CATASTROPHIC LIMB FRACTURES
These are injuries that are not amendable to fracture repair and require euthanasia on humane grounds. Traditionally, displaced fractures above the knee or hock have been poor candidates for surgery and although attempted many times, the success rate is dismal. Horses also respond very poorly to infections within the medulla of the bone and therefore compound bone fractures (where the bone has gone through the skin) carry an extremely poor prognosis and necessitate immediate euthanasia. Therefore, if bone is seen protruding or if there is severe deviation of the limb indicating a displaced fracture, the vet should see the horse immediately.
In cases where there is some displacement of the fracture below the knee or hock (so the cannon or pastern bone is fractured) but there is no external wound, these can be successfully repaired, and also need to be seen by a vet immediately as the fracture requires stabilisation to prevent the fragmented bone piercing the skin, changing the outcome from repair to euthanasia.
In situations where a fracture is suspected by the owner, but there is no visible sign of swelling or displacement, these are not a No. 1 priority as they can be boxed or prevented from moving for several hours without affecting the outcome. If there is swelling that alerts the owner to the site of a potential fracture, a firm bandage can be applied to the limb, incorporating the joint below the area and the joint above the area, to stabilise it. For example, if there is some swelling above the fetlock and the horse is fracture lame, a firm bandage can be applied from the pastern to the knee.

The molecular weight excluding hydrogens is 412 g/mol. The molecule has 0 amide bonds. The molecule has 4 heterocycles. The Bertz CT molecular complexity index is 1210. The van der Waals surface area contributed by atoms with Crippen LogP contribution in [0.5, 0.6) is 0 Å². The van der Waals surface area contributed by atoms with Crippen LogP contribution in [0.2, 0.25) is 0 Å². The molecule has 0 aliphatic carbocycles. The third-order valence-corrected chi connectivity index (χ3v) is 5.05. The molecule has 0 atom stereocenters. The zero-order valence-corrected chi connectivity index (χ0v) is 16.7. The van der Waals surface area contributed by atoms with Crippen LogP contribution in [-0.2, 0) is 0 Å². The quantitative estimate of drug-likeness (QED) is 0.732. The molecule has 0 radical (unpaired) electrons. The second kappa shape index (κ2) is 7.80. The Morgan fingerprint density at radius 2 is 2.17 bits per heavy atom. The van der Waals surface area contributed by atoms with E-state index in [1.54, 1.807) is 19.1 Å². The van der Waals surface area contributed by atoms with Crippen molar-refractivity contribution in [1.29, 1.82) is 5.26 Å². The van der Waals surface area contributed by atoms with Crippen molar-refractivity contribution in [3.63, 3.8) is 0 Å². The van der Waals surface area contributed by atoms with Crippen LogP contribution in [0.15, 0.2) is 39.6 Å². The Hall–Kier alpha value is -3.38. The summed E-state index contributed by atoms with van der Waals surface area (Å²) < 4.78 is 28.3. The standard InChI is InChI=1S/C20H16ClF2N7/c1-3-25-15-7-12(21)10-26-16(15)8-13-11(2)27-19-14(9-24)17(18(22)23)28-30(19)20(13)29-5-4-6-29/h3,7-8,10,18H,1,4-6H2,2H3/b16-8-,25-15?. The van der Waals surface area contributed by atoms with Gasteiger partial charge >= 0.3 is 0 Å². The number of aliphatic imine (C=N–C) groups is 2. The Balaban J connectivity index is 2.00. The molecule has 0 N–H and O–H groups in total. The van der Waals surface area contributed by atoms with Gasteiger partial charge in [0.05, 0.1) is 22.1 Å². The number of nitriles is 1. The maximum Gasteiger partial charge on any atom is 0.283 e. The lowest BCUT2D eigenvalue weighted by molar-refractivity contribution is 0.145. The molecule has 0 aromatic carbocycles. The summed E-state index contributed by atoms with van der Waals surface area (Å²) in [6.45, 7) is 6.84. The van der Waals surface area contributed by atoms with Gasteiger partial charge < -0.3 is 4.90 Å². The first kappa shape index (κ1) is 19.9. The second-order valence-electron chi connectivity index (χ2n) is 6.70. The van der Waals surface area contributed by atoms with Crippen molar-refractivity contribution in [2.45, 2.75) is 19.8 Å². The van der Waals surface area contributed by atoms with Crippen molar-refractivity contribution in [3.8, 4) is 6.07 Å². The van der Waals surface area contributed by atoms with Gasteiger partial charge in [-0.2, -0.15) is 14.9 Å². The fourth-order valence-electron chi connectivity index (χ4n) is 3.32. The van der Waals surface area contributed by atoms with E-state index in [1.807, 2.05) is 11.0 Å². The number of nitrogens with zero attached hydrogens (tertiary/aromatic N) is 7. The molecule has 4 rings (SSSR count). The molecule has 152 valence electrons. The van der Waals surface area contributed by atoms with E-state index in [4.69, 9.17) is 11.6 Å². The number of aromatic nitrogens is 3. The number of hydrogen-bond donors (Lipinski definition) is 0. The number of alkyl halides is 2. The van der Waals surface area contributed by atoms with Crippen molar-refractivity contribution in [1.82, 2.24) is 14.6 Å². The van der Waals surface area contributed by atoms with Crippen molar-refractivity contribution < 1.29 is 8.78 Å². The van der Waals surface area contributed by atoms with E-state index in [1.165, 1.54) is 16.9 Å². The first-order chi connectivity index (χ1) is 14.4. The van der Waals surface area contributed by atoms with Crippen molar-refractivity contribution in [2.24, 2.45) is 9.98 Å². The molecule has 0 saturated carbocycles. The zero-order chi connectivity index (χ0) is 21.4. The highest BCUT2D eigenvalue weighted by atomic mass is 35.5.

Most traumas with horses are centred around their legs and causing large lacerations that need to be dealt with in a timely fashion but are not necessarily a No. 1 priority. This is because many leg injuries can be dealt with by their owners using basic first aid until the vet can arrive. First aid usually involves cleaning off any major contamination to the wound, applying pressure to stop bleeding and applying a bandage to keep the area from swelling and the tissues from drying out. This may not always be possible, particularly in unhandled horses, but, if possible, they can be moved to a quiet, cleaner environment and left until the vet can arrive.
However, there are traumas that warrant immediate attention, and these would include severe head traumas, especially those where the horse is thrashing on the ground and cannot be settled by gentle words or a towel over the eyes. Any injury where there is uncontrollable blood flow has the potential to be life-threatening and, in these situations, it is vital that there is good, clear, and concise communication between the owner and the vet. A wound that is dripping blood is unlikely to result in death, so if you can count the drops it is less of a concern than a wound where the blood is a steady stream. If possible, firm pressure can be applied to these wounds to slow the flow and encourage the blood vessels to close will help immensely until the vet arrives – but once again, communicating an accurate picture to the vet will allow them to issue some helpful tips.